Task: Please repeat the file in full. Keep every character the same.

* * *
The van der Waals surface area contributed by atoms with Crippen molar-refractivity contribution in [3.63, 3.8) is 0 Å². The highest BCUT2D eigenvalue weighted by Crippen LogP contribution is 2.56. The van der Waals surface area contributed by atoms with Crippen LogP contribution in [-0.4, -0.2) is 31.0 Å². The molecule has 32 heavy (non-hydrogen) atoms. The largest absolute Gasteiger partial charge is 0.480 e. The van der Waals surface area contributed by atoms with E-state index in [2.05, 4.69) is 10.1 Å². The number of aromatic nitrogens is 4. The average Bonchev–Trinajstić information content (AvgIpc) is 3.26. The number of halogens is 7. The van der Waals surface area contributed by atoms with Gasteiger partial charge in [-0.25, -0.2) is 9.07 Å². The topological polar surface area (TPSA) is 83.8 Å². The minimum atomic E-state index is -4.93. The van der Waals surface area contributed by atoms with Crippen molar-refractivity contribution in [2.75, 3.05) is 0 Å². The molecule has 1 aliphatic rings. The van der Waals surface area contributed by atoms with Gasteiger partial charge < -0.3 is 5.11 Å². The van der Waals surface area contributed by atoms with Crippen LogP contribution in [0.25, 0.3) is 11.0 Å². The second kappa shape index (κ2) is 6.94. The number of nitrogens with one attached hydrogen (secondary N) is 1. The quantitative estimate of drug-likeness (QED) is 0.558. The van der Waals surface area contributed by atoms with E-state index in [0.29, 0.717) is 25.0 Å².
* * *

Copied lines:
The van der Waals surface area contributed by atoms with Crippen molar-refractivity contribution in [3.63, 3.8) is 0 Å². The highest BCUT2D eigenvalue weighted by Crippen LogP contribution is 2.56. The van der Waals surface area contributed by atoms with Crippen LogP contribution in [-0.4, -0.2) is 31.0 Å². The molecule has 32 heavy (non-hydrogen) atoms. The largest absolute Gasteiger partial charge is 0.480 e. The van der Waals surface area contributed by atoms with E-state index in [2.05, 4.69) is 10.1 Å². The number of aromatic nitrogens is 4. The average Bonchev–Trinajstić information content (AvgIpc) is 3.26. The number of halogens is 7. The van der Waals surface area contributed by atoms with Gasteiger partial charge in [-0.25, -0.2) is 9.07 Å². The topological polar surface area (TPSA) is 83.8 Å². The minimum atomic E-state index is -4.93. The van der Waals surface area contributed by atoms with Crippen molar-refractivity contribution in [2.75, 3.05) is 0 Å². The molecule has 1 aliphatic rings. The van der Waals surface area contributed by atoms with Gasteiger partial charge < -0.3 is 5.11 Å². The van der Waals surface area contributed by atoms with Crippen LogP contribution in [0.25, 0.3) is 11.0 Å². The second kappa shape index (κ2) is 6.94. The number of nitrogens with one attached hydrogen (secondary N) is 1. The quantitative estimate of drug-likeness (QED) is 0.558. The van der Waals surface area contributed by atoms with E-state index in [0.29, 0.717) is 25.0 Å².